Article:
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Re: Value of content negotiation? [was RE: content negotiation anti-principle]

From: Larry Masinter <LMM@acm.org>
Date: Wed, 15 Jan 2003 19:34:19 -0800
To: <www-tag@w3.org>
Message-ID: <001c01c2bd10$2758e9a0$4e552099@MASINTER>

I'll claim some responsibility for the introduction of content
negotiation
into HTTP; at least, content negotiation was a key part of the PARC
"System 33", and was the subject of much discussion during Tim's
sabattical at PARC in 1992, and appeared in HTTP well after that.

In the 1992 System 33, content negotiation worked OK: there were six
different clients, and each client had perhaps five or six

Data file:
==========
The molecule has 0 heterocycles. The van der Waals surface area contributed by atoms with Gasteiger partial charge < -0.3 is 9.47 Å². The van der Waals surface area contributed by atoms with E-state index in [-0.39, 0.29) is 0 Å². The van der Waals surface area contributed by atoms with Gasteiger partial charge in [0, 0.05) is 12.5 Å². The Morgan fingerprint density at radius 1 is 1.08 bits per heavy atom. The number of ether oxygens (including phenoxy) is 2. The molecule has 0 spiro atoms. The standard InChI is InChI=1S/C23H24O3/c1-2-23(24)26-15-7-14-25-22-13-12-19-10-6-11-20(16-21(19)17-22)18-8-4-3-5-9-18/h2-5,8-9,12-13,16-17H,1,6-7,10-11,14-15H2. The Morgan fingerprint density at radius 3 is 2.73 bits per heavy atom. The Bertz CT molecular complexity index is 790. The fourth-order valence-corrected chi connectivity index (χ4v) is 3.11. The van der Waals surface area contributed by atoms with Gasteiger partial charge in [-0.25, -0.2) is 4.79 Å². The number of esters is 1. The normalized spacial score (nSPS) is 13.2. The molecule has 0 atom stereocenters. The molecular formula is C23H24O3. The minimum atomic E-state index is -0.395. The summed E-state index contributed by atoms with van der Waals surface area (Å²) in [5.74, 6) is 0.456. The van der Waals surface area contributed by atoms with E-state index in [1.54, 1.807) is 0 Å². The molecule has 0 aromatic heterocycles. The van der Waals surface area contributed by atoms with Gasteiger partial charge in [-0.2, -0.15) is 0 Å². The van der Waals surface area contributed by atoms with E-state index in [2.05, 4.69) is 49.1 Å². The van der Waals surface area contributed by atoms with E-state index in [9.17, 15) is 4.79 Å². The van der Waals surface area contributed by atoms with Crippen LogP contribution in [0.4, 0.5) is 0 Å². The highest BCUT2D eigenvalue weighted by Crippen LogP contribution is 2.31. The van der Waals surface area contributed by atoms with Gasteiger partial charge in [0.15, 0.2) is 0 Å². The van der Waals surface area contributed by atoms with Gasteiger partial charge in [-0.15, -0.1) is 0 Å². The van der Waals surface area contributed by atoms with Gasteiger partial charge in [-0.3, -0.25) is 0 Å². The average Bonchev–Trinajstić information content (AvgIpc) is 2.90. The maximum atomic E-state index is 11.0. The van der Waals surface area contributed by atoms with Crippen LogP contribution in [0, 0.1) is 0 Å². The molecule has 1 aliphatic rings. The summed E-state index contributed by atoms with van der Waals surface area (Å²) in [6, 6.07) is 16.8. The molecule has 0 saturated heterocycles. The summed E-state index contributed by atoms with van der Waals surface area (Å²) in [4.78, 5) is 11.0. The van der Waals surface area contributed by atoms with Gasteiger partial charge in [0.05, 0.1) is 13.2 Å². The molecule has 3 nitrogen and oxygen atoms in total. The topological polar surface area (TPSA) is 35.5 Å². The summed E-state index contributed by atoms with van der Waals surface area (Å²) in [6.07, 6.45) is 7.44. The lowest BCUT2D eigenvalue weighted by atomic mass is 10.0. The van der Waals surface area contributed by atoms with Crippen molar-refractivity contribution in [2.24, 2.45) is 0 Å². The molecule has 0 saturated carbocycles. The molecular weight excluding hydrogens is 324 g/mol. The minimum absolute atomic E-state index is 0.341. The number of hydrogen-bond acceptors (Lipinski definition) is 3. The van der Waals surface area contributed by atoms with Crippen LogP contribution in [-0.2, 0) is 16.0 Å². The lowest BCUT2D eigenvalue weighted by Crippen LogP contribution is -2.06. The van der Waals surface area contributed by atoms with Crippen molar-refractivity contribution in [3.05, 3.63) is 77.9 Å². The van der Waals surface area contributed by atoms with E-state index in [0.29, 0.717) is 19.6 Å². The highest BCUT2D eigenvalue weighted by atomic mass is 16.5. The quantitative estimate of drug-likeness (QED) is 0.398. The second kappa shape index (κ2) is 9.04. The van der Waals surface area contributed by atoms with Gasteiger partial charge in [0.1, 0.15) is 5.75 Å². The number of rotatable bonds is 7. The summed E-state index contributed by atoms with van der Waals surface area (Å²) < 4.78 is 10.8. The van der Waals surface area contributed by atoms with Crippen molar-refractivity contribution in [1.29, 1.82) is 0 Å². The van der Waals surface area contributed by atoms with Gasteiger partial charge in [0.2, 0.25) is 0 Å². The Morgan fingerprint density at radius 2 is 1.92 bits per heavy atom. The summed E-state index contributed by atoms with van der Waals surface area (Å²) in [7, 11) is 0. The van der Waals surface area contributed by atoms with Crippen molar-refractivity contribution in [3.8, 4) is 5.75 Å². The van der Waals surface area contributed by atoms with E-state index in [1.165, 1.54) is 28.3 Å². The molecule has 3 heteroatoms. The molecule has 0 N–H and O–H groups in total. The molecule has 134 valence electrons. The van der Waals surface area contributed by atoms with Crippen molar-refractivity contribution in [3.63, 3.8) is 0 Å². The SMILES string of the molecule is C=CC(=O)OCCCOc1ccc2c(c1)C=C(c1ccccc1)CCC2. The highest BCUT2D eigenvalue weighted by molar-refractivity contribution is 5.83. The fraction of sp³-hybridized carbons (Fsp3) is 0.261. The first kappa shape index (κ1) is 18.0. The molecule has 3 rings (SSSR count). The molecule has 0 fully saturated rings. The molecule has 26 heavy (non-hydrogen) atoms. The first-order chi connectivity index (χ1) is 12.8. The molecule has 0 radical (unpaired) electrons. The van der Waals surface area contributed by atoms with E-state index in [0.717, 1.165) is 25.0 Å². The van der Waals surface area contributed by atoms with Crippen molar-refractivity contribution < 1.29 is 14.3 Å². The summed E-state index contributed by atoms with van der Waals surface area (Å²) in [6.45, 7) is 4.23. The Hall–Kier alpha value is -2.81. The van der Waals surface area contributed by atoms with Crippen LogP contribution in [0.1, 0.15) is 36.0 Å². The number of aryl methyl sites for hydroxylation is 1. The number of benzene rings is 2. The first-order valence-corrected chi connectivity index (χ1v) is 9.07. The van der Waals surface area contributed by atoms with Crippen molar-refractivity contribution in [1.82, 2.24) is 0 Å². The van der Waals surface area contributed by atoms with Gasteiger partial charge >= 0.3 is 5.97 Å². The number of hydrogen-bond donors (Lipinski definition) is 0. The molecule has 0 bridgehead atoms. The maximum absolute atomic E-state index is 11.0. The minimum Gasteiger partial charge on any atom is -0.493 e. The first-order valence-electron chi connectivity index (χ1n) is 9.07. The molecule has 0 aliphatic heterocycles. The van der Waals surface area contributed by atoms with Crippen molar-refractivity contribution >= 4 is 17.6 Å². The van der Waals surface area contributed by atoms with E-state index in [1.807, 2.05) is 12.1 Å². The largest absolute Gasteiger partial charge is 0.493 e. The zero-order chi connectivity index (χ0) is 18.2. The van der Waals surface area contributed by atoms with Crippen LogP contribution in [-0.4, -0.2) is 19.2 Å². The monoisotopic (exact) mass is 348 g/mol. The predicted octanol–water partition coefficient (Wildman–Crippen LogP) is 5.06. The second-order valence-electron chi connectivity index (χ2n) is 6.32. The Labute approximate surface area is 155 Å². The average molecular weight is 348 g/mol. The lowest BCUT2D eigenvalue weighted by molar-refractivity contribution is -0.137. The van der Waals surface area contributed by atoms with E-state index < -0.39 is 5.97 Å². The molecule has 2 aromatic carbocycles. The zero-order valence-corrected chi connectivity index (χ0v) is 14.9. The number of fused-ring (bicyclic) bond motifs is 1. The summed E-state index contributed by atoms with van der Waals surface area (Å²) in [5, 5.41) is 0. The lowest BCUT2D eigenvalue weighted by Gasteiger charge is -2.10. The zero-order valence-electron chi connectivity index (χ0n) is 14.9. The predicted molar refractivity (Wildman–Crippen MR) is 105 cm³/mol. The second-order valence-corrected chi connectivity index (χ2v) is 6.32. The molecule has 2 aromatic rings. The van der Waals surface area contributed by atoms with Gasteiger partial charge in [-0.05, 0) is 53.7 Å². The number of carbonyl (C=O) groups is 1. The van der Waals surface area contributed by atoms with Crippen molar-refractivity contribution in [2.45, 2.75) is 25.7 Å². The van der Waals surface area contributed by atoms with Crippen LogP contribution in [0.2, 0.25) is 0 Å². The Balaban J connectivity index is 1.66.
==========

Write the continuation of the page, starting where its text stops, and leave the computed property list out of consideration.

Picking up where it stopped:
formats that it understood.  However, the concept doesn't scale
very well, for several reasons. First, content negotiation was
introduced in a world that predated the NCSA Mosaic introduction
of "img" tags, and the necessity of a separate transaction (and
separate data types) for each embedded image. And it wasn't designed
for today's PC world where a typical workstation has software
that understands hundreds of different file formats.

So as a design element, it hasn't done well as the rest of
the web has evolved.

One of the problems that remains is to allow the web to
evolve: how can we ever introduce a new format/type in
a distributed world? If we invent PNG2, how can a server
tell that it can serve PNG2 to new clients but must keep
PNG for old ones?  I think that's the most compelling use case,
and it isn't one that will naturally be solved through 
local selection, because local optimization doesn't require
evolution.

I think evolvability is an important criteria for a good
architecture for the web, and having source documents contain
the MIME types of the expected formats from the target of a URI
would get in the way.
Received on Wednesday, 15 January 2003 22:34:56 GMT

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